Tulalip ‘climate champion’ Terry Williams dies at 74

outlining plans for a more ethical future for forestry. The agreement, crafted over 60 meetings between tribes, logging companies and state agencies, provided the blueprint for negotiating regulations to protect old-growth forests and fish-bearing streams and resolve disputes at the amicable.

For nearly half a century, Williams has been at the forefront of the fight against climate change, often wearing a bolo tie. His efforts to save the environment were “endless, non-stop,” Somers said.

In 1994, Williams traveled 100,000 miles on a plane and another 30,000 on the road for meetings about watershed maintenance, court cases about the effects of logging on the health of waterways or interviews with federal officials in DC, the Daily Herald later reported.

“For decades he has been a champion on climate issues,” said Ryan Miller, Tulalip’s director of treaty rights. “And just lead the way. He’s a big part of why Tulalip has been at the forefront of many of these important issues.

As Tribal Liaison with the U.S. Environmental Protection Agency and locally as Commissioner of Fisheries and Natural Resources for Tulalip, Williams has brought Indigenous knowledge and representation to the table.

He never saw people on the other side of an issue as his “enemy,” Miller said, “and I think that’s really, really hard to do when you spend 40 years arguing with the same groups.

In 1974, Federal Judge George Boldt ruled that an original treaty clause – which stated that tribes could take fish “in common with” non-Indians – meant that the tribes were entitled to a 50-50 split.

Shortly after the Boldt decision, Williams helped create the state’s first co-management system, in which tribal and non-tribal fishers split the salmon harvest each year. He helped define tribal fishing rights alongside Tulalip Tribal Chairman Stan Jones and Nisqually treaty rights activist Billy Frank Jr.

Williams then negotiated the Pacific Salmon Treaty with Canada and its First Nations. It was supported by research developed by Tulalip staff scientists, such as Somers.

“It was his life’s work,” said Teri Gobin, president of the Tulalip Tribes.

Williams, a Vietnam veteran, was first hired into the Tulalip Tribes Fisheries Patrol. And when the position of Director of Fisheries opened up, he was encouraged to apply.

“For years there have been 16-hour days, learning about habitat from biologists and observing leaders on the political front lines,” The Herald reported years ago.

When Williams began his career in the Tribal Natural Resources Department in the 1970s, he worked to understand climate change and find ways to slow its effects. He established the Tribal Treaty Rights Office.

By the ’80s, Williams was regularly sharing her advice with a wider audience. He became a regional chief of the Northwest Indian Fisheries Commission and the Pacific Fisheries Management Board.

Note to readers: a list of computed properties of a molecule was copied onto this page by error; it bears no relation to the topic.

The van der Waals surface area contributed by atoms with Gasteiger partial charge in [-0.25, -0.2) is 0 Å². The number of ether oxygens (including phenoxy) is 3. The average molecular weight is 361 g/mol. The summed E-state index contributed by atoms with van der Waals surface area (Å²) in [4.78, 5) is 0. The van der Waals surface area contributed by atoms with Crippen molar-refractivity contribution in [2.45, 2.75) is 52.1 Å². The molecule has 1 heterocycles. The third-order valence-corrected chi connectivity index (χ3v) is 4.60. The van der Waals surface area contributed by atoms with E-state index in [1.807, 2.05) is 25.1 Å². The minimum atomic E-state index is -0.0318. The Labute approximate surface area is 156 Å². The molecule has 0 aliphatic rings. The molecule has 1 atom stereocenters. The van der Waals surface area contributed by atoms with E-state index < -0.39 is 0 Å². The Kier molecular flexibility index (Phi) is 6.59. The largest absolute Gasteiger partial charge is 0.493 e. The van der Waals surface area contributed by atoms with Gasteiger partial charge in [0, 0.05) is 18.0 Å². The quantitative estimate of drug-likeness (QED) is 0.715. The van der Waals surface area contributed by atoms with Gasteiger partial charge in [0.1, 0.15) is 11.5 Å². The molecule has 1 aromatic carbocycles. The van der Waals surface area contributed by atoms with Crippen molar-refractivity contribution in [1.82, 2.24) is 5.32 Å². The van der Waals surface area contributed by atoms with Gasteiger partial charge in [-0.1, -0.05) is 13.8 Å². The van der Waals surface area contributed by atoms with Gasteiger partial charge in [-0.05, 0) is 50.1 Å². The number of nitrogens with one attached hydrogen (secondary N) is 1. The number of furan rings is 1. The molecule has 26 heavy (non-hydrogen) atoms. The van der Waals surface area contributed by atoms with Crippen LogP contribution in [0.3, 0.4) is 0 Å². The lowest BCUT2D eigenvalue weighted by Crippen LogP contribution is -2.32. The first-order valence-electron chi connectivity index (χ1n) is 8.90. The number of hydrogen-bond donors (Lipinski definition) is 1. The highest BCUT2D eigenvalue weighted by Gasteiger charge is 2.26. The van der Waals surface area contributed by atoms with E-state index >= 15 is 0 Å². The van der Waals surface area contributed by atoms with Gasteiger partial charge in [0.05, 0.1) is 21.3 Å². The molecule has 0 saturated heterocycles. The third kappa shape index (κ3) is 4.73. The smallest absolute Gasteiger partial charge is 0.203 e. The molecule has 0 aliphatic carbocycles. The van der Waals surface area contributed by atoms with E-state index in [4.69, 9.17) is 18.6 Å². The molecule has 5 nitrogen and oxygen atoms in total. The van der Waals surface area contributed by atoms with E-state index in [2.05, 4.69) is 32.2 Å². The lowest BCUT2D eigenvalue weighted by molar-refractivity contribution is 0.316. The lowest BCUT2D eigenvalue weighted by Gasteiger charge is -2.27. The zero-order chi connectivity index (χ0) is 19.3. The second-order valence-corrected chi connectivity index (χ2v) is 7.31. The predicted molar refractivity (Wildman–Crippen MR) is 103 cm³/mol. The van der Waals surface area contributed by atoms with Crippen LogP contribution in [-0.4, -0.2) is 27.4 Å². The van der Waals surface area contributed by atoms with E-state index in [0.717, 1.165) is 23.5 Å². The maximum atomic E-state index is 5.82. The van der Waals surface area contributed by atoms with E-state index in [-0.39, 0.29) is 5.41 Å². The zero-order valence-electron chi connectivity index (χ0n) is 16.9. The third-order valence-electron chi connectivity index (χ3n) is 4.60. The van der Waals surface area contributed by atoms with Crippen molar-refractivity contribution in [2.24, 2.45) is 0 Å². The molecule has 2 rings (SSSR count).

In the 1990s, he was appointed to the American delegation to the United Nations Convention on Biological Diversity. Williams’ work has been felt internationally, Miller said.

Williams often tried to bridge the communication gaps that got in the way of things like recovering salmon populations.

“It’s the authority of each individual agency, federal, state or local, that gives them the ability to create rules and standards,” Williams told the Herald in 2016. “Eleven agencies have independent programs and authorities in Puget Sound Most are not geared towards Puget Sound’s recovery goals.

It therefore helped to bring stakeholders together. He has organized groups like the Northwest Straits Commission, Marine Resources Committees, the Snohomish Salmon Recovery Forum, the Snohomish Sustainable Lands Strategy, and the local integration organizations of the Puget Sound Partnership.

Ultimately, Williams’ efforts and opinions were rooted in tradition: a deep respect for the environment, Gobin said.

When speaking at Evergreen State College in 2009, Williams said white settlers were mistaken when they viewed the Pacific Northwest as natural and untouched. The lands have always been managed by aboriginal people.

Williams instilled that understanding in Miller, who began his career working at the Tribes Hatchery as a teenager. He heard Williams explain the importance of native plants and animals.

“If we lose these species that are so intrinsically tied to who we are, we lose a part of ourselves,” Miller told the Herald in 2021. “It’s hard enough to pass on these traditions in modern societies. As these resources become scarce, it becomes more and more difficult.

Williams also passed on other lessons to Miller on how to get things done.

“He really taught me not to get discouraged and not to get upset when you face tough issues,” Miller said. “I used to watch him have these conversations and I was upset. I would be so crazy. And Terry would be so calm.

His family saw him as a bit of a paradox.

“He was always this quiet guy,” said Natalie Leighton, Williams’ niece. “…It was hard to balance the soft-spoken man I knew against the powerful man who championed climate change reform in Washington DC”

Somers wept as he recalled Williams’ contributions.

“Just the power of his positive, creative spirit,” Somers said, “was just amazing.”

Family and friends are invited to celebrate Williams’ life at 10 a.m. on July 30 at Tulalip Gathering Hall.

Isabelle Breda: 425-339-3192; [email protected]; Twitter: @BredaIsabella.


Teresa H. Sadler